To analyze the in vivo anti-tumor efficacy of the artificial therapeutic device, either empty scaffolds or cryogels housing bsAb-releasing MSCs (5 × 105) were s.c. implanted into the right legs of NMRInu/nu mice distinguished as control (n = 5) or treatment group (n = 5) respectively. Following four days, a freshly prepared cell mixture containing 1.5 × 106 human T cells and 5 × 105 MOLM-13-Luc+ cells was s.c. injected into the left legs of all mice. All experimental mice were analyzed via optical imaging (see below) on day 0, 1, 4 and 5.

To assess plasma concentration levels of bsAb, six NMRInu/nu mice were s.c. transplanted with cryogels housing bsAb-releasing MSCs (5 × 105), whereas three NMRInu/nu mice received empty scaffolds (control mice). On the fourth day post-transplant, plasma was collected from blood samples obtained via cardiac puncture of anesthetized mice, subsequently euthanized according to local ethical committee guidelines. Thereafter, bsAb was purified by Ni-NTA affinity chromatography via the C-terminal his-tag and plasma concentration was evaluated via ELISA as previously described22.

Positron emission tomography (PET) scans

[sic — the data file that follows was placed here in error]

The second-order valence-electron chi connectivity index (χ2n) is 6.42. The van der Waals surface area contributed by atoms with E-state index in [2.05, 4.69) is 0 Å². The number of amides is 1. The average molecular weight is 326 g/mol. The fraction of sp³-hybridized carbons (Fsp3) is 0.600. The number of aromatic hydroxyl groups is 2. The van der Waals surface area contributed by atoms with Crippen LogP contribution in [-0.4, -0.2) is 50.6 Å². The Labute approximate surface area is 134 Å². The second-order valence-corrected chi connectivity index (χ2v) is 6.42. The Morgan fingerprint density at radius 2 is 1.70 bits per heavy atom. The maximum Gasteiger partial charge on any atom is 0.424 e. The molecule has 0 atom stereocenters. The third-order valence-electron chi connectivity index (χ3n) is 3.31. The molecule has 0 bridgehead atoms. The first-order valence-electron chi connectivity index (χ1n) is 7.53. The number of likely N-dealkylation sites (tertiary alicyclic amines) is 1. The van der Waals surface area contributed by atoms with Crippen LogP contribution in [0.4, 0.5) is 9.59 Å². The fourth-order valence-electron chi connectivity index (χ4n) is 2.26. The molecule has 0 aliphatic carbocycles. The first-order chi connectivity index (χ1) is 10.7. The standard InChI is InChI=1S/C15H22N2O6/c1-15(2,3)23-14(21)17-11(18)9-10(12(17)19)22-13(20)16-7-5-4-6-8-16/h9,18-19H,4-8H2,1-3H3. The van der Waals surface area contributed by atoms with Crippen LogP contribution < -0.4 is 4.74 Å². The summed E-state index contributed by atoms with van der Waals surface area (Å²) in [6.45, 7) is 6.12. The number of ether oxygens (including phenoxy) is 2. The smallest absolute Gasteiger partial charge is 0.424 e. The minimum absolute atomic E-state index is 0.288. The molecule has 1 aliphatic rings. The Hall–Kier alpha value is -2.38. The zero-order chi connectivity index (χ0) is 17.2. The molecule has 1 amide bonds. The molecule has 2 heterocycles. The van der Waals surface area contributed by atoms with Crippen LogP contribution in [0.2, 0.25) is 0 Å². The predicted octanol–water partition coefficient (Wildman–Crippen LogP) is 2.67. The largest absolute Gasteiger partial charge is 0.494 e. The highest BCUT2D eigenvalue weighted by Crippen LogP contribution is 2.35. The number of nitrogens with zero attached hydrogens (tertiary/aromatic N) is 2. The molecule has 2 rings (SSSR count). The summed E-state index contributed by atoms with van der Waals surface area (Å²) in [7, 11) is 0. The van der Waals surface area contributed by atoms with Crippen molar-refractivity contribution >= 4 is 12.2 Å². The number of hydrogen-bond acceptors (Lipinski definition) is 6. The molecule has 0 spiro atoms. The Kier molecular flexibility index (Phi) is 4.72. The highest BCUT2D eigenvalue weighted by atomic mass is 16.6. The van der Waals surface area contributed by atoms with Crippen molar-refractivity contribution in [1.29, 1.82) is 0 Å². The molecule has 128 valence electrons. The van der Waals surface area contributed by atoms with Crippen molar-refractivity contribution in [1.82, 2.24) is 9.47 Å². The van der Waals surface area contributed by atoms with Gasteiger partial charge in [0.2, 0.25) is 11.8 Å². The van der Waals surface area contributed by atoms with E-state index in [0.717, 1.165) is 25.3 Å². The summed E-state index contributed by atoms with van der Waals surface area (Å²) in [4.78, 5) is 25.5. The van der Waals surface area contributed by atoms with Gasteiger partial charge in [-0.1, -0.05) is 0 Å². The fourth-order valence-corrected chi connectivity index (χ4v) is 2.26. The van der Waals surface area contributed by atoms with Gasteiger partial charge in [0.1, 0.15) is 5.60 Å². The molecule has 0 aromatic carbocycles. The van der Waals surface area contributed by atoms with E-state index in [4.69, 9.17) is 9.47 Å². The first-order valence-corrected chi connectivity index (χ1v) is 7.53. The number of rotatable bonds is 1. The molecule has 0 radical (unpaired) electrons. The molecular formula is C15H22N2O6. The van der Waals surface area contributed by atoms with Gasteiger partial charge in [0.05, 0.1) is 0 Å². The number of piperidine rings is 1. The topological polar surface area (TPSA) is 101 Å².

PET analysis was performed as described elsewhere27,28,29,30,31. Briefly, for PET analysis NMRInu/nu mice were anesthetized using 9% ± 1% desflurane in 30% oxygen and placed on a heat mat. The anesthetized animals were localized in a prone position in axial direction of the scanner. A needle catheter was installed in a lateral tail vein for injection using a syringe pump. Positron emission tomography (PET) studies were performed with dedicated small animal PETs, NanoPET/CT (Mediso, Budapest, Hungary) and microPET(R) P4 (Siemens Medical Solutions, Erlangen, Germany). Transmission correction was performed with the attenuation CT or transmission scans of 10 min using a 57Co point source that were performed before tracer application. Data were acquired over 60 min. Simultaneously with the start of data acquisition, 4–8 MBq fluorodeoxyglucose ([18F] FDG) (Helmholtz-Zentrum Dresden-Rossendorf, HZDR) were injected in the animals within 1 min. PET images were iteratively reconstructed by a three-dimensional ordered-subset expectation maximization algorithm (3D OSEM/MAP) with transmission correction and with voxel size of 0.050 × 0.050 × 0.050 cm. Three-dimensional tumor regions of interest (ROI) were determined for subsequent data analysis. The standardized uptake values (SUV, g/mL) and standardized uptake ratios (SUR, as ratio of the SUVs of the tissue of interest and the blood SUV, derived from a region over the caudal arteria abdominalis and vena cava) were used to quantify the [18F] FDG uptake and the respective kinetics were determined using ROVER software (ROI Visualisation, Evaluation and Image Registration, ABX Radeberg, Germany). The metabolic trapping rates (Km) were calculated using irreversible two-compartment model32 based on the activity concentration blood/tissue curves.